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Tuesday, June 3, 2008

New Orleans -- Within The French Quarter 5. 24. 08


*  Cafe du Monde - breakfast                                    *  Central Grocery - Lunch
*  French Quarter walking tour                               *  Lafitte's Blacksmith Shop - Bar
*  ACME Oyster House - Dinner                              *  Bourbon Street

Cafe du Monde was our first stop in New Orleans after the hotel check-in. It was located across Jackson Square. There was a long line in front of the cafe and we were starving. However, the line moved quickly. 

The famous cafe au lait & beignets were simply coffee with milk & fried square dough piled with powdery sugar. They were nothing extraordinary. However, being in Cafe du Monde for cafe au lait & beignets has nothing to do with the food. It was the experience that said "I am in New Orleans."

After sharing the beignets, Hans and I were still hungry. We walked to the Mississippi River levee, Jackson Square, and visited several shops on Decatur Street until we reached our next stop, Central Grocery. Central Grocery is known for it's famous muffulettas.

A muffuletta is a sandwich made of a round sesame bread with olive salad, layers of cold cuts & cheeses. Hans and I shared a half muffuletta. It was amazing. Definitely one of the best sandwiches we have ever had. It was so good that the last morning before we left, we got a whole muffuletta to go for the flight home.

After lunch, we followed our guidebook's self -guided walking tour within the French Quarter.  The French Quarter is full of elegant railing buildings and colorful houses. Many store fronts have attractive display with strong French influence.

The French Quarter was full of memorial day weekend visitors. There were plenty of stores, bars, cafes, and restaurants. It was hard to see any evidence of Katrina in this area.

The tour took us to another "must visit" stop: Lafitte's Blacksmith Shop. At 1: 25 PM, 3.5 hours after we landed in New Orleans, I had my first Hurricane cocktail in hand. Haha, not bad at all.
Lafitte's Blacksmith Shop is the oldest building in French Quarter. I knew it would be exactly the kind of bar that Hans loved: simple, quiet, old, and unpretentious.

The weather was sunny, hot, and humid. After we finished the walking tour, we were sticky and sweaty. We walked back to our hotel, Inter Continental, located in the Central Business district to freshen up before we headed out for the evening again.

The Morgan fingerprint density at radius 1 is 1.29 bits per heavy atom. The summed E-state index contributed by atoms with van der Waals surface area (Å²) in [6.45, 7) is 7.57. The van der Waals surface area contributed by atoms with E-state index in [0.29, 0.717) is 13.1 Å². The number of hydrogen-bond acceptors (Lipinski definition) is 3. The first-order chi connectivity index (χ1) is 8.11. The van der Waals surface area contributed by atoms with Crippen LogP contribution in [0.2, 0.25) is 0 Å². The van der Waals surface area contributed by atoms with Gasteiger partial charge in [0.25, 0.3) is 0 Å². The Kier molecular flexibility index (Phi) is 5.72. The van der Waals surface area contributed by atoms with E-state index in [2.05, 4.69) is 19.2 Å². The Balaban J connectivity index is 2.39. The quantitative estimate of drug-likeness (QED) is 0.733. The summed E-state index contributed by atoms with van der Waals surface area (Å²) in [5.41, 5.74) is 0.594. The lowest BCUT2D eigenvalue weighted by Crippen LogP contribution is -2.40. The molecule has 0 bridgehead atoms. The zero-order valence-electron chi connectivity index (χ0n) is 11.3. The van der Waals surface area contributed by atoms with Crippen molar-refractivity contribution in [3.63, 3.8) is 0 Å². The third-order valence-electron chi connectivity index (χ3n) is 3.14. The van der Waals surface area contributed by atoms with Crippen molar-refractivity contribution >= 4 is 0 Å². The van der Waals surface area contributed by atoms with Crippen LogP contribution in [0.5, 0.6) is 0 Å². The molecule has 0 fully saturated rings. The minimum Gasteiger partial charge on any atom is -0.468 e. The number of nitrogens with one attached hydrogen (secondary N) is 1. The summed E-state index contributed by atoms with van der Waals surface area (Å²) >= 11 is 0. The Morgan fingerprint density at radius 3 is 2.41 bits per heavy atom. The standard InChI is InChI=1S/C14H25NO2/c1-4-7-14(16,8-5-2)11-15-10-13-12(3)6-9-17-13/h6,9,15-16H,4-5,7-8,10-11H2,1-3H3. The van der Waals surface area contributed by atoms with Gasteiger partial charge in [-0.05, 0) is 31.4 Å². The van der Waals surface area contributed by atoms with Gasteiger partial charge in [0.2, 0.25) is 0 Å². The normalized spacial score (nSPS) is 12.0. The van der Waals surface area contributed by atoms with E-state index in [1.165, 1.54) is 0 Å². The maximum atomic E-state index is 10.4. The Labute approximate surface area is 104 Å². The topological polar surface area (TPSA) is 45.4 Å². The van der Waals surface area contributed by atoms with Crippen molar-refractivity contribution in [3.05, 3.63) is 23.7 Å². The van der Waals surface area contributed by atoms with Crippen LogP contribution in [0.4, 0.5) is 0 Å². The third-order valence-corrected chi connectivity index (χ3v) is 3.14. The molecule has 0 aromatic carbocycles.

We headed out to the French Quarter again around 6 P.M. for dinner. ACME oyster house was strongly recommended by our friends Mark & Donna. It was also quite close to our hotel. When we got to the restaurant, there was already a long line in front of the restaurant. Luckily, we were quickly seated at the bar.

Turned out, they were the best seats in the restaurant. We drank beers and cocktails while watching the bar staff in action. The staff was wearing only thin plastic gloves jamming the oyster shells in fast speed. It was nerve racking to watch though.


The oysters were  as fresh as they can be. We also ordered seafood gumbo, fried catfish po-boy, a plate of boiled crawfish, and top it off with the bread pudding. We had fun eating the crawfish, not only because we don't get them in New York, but also because I always like eating shellfish that requires a little effort.

Getting up at 4 A.M. to catch our flight and walking none-stop for more than 6 hours that day, we were both beat by the time we finished dinner. However, the blasting music and the crowd drew us to the infamous Bourbon street.

It was overflown with testosterone and sexuality that screamed inhibition and trouble. There were rolls of strip joints, bars, and night clubs. Girls with skimpy outfits and club promoters tried to lure you in. Looking at the families with kids and parents pushing strollers with one hand and holding a plastic cup of beer with another, I was not sure if this was the place for a family trip. The energy did excite us, and the fact that we could get alcohol to go was awesome. I could only imagine how crazy the scene must be during Mardi Gras.

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